ANNUAL RITUAL. Filipino penitent Ruben Enaje (center) and two others nail on the cross on Good Friday in this undated photo. Enaje said his annual devotion has been disrupted for the third straight time due Covid-19 but promised to resume ritual by next year after the pandemic. (Contributed photo)

MANILA – For the third time in a row, Filipino penitent Ruben Enaje has been forced to cancel his Good Friday vow to be nailed on the cross as the deadly coronavirus disease 2019 (Covid-19) continues to pose a threat to public health.

“I was informed by local government officials in San Fernando, Pampanga to cancel again this year my ‘crucifixion’ this year because Covid is still around,” Enaje said in a phone interview Tuesday.

Enaje’s devotion to be nailed on the cross every Good Friday was his way of thanking God for saving his life following a near-fatal accident in 1985.

“I was ready to be crucified on the cross this Good Friday when I was told to cancel again,” he said. “I am looking forward next year to be nailed on the cross for the last time when I will be 61 years old.”

Enaje had been nailed on the cross for 33 times before the Covid-19 pandemic hit the country in March 2020.

He started his self-sacrifice in 1986 after he survived a fall from a three-story building without a scratch.

He said he slipped from the bamboo he was standing while painting a building, and “while I was falling, I uttered the words ‘Dios ko!’ (My God!), and the next I time knew I was on the ground, but fully conscious!”.

“It was a miracle I survived the fall without a bone broken. In fact, when I was on the ground, I did not stand up immediately thinking I broke my legs and body, but after a few moments I found out I was okay,” he recalled that unforgettable incident of his life.

“I owe my life to Jesus that’s why every Good Friday I have to undergo the crucifixion ritual,” he added.

Enaje said it was only a year after the accident or in 1986 that “it entered my mind that I wanted to be nailed on the cross as myself sacrifice every Good Friday. That was the beginning of my crucifixion.”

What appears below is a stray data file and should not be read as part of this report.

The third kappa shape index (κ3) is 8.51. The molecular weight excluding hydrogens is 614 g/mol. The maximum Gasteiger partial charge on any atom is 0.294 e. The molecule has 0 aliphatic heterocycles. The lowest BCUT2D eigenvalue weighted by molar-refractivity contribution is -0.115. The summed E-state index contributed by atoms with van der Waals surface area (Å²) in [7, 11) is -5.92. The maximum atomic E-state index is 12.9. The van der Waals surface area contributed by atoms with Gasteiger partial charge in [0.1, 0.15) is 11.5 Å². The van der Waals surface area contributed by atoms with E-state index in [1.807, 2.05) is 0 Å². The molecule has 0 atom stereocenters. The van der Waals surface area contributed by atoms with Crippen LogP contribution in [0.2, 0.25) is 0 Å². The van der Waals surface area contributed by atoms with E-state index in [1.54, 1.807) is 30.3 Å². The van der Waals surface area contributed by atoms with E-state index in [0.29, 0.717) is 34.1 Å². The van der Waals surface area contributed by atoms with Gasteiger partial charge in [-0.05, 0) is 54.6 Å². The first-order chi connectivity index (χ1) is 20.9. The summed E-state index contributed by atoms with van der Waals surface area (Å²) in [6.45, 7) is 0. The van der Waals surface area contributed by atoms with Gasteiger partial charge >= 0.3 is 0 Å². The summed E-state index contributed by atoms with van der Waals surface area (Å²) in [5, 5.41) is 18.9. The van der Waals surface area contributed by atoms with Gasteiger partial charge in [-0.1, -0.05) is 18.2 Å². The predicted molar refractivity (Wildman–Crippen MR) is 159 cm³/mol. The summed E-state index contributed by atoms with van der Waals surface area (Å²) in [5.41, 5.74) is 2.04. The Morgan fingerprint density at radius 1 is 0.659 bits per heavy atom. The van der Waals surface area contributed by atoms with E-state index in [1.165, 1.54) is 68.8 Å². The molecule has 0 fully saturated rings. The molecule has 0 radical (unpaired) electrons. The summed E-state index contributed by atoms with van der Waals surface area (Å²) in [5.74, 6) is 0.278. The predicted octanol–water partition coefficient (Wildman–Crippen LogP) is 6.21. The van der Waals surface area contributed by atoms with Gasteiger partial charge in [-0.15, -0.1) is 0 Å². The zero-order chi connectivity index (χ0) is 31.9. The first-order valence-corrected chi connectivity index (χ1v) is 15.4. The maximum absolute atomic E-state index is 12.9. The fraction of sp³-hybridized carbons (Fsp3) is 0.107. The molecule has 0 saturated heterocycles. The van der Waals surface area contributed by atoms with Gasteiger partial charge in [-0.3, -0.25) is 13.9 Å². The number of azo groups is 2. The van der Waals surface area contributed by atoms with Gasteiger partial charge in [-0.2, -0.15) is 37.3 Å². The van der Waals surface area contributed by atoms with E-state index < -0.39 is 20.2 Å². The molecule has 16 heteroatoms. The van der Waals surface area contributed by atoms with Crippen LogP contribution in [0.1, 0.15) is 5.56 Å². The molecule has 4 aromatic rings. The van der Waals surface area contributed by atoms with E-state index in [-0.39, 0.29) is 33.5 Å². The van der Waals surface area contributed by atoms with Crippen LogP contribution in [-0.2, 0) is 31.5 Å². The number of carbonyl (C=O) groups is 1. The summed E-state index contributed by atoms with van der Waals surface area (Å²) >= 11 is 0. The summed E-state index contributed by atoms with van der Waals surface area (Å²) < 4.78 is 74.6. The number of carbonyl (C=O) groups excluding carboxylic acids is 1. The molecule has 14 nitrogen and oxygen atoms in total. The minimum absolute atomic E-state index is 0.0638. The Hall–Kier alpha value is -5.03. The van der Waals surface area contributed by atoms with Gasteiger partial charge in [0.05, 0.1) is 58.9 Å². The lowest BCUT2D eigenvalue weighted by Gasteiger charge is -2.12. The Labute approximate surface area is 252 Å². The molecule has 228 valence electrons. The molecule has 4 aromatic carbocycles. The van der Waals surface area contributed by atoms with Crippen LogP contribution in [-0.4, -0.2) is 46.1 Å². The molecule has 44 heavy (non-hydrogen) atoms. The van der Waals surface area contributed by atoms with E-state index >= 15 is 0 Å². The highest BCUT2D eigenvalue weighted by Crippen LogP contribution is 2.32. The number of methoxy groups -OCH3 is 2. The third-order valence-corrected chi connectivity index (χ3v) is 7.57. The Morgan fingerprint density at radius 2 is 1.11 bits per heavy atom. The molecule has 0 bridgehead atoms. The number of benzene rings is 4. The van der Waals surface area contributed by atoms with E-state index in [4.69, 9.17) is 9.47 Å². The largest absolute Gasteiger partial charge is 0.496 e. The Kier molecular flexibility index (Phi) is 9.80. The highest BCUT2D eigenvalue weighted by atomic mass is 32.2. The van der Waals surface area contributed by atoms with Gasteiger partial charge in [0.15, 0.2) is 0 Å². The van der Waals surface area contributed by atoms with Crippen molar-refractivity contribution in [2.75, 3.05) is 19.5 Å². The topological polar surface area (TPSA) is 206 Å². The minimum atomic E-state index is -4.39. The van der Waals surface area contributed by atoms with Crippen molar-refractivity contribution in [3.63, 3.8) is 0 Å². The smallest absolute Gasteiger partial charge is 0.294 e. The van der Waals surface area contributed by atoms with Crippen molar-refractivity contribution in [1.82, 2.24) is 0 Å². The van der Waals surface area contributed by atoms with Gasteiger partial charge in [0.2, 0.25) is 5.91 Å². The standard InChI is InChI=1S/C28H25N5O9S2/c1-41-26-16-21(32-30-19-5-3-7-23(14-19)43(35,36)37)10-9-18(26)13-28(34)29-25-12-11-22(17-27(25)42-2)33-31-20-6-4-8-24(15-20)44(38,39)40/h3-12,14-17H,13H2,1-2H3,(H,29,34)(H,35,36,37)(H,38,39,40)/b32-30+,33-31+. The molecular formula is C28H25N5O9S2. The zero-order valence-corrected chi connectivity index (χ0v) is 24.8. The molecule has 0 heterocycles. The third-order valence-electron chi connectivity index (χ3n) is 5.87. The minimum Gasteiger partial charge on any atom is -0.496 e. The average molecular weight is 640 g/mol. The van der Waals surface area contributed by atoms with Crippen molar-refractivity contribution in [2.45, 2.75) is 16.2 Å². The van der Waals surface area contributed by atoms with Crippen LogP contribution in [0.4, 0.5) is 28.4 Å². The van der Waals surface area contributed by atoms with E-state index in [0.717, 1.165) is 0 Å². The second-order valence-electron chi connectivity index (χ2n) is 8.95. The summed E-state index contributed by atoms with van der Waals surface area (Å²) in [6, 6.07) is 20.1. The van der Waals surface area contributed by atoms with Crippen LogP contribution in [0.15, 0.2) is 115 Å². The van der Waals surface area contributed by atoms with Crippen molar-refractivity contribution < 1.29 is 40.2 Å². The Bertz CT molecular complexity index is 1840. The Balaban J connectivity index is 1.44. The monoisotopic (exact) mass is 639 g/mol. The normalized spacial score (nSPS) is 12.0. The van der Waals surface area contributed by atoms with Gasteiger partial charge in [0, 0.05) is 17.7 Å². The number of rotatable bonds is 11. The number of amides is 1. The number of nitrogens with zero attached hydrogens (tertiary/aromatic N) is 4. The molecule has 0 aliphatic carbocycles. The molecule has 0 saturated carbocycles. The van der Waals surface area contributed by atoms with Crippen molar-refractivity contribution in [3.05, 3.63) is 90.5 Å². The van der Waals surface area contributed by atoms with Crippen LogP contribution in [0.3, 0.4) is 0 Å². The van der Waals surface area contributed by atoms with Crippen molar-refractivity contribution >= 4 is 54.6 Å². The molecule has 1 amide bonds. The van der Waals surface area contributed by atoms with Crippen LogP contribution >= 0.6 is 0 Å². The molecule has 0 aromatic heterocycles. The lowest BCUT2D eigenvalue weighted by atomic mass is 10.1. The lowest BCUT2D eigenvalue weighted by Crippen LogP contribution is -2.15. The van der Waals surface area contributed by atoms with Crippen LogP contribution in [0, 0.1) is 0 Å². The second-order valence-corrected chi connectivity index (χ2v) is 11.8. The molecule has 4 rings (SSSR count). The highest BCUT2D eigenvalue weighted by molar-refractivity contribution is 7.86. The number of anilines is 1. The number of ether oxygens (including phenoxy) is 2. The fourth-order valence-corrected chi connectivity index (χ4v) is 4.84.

“In fact, the first year of my being nailed on the cross, I did not tell my wife and children what I was about to do. They cried when they saw me all bloodied, my head, hands and feet,” Enaje, now 60, recalled.

“I explained to them and after that they understood,” he said.

The site of the crucifixion is in Burol, a man-made elevated place in Barangay San Pedro Cutud, Pampanga some three kilometers from the city proper.

Every Good Friday, four nails and the crown of thorns made of steel are used by a “centurion” during his crucifixion.

Enaje carries a wooden cross measuring 16 feet long and weighs 37 kilos and walks 1.7 kilometers up to the crucifixion site where thousands of tourists watched the unfolding event.

While carrying the cross, “centurions” in full regalia, whip Enaje and other penitents along the way to “Calvary.”

Enaje recalled that during one of his crucifixions, he was kicked and “I tumbled down the road. The pain was excruciating, but I bear it out.”

He said in 1991 when Mount Pinatubo in Pampanga erupted, the second biggest volcanic eruption in the world in the 20th century that spewed tons of ashes that circled around the globe, he continued his annual ritual of being nailed on the cross.

Enaje is the longest Filipino penitent being nailed on the cross every Good Friday, saying he will continue his devotion as long as his health allows. (PNA)